Derry mammies were the real ‘unsung heroes’

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A mother of 11, May Bradley (nee Harris) was well known to many people around Derry - and especially within her community in Creggan.

She was, according to her daughter, Geraldine Quigley, one of many of Derry’s “unsung heroes” - proud and capable women who held together home and hearth during the toughest years in our city’s history - from pre-war, to the height of the Troubles.

May passed away in 2008 - and in dealing with her death her youngest daughter, Geraldine decided to pull together a book not only detailing her mother’s eventual ailing health as she developed vascular dementia but also the strength of character, warmth and love Geraldine remembers her sharing with her family throughout her life.

“When mammy took ill, she was determined she would stay at her home in Creggan Broadway,” Geraldine said. “There were 11 of us children, and of course all the in-laws as well - so we took it on ourselves to share the care for her.

“To make sure we always knew how she had been and to keep a track of her care we kept diaries in the house which each of us could refer to detailing mammy’s care and treatment.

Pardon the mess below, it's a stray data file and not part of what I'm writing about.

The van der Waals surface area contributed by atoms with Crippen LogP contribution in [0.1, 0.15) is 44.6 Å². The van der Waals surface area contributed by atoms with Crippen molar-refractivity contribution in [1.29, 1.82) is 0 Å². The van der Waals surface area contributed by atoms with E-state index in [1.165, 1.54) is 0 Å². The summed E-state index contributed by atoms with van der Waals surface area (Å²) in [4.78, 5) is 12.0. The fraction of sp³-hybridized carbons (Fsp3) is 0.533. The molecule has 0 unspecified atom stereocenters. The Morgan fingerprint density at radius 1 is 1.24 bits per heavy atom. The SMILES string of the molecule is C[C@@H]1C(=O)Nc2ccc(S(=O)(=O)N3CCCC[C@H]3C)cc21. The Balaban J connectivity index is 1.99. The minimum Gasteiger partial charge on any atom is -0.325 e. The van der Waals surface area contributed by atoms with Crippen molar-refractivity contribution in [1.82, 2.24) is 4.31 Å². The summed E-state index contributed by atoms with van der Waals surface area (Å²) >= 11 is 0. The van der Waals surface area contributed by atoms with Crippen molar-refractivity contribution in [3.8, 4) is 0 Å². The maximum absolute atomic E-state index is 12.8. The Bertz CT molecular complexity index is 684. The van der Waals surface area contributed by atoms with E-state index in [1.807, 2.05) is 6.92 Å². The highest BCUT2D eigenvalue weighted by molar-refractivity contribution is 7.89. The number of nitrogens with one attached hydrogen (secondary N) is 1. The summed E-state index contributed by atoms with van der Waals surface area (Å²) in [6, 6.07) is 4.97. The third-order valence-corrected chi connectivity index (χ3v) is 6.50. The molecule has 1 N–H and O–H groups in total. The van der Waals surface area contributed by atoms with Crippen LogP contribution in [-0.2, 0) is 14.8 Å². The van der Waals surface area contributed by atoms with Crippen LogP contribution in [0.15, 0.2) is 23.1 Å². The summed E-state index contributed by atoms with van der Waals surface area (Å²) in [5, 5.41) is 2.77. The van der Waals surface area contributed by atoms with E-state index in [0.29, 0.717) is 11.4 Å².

“There were funny moments, and of course sad moments - and when mammy died I asked if I could hold onto the diaries.”

Saying she had always hoped to one day write a book, Geraldine said the diaries gave her the basis for the story not only of her mother’s death but also of her life.

“I suppose in a way it was part of my grieving process, but it felt right.

“I wanted to write not only about mammy and her own experiences but also as a tribute to a generation of women who fed, clothed and raised a city when no-one had anything.”

The book recalls many memories - from Geraldine’s brother Michael’s heady days with The Undertones, to the filming of the Bloody Sunday movie at the family home.

“I suppose, I wanted, and needed to put it out there and to tell her story - and my own story too.”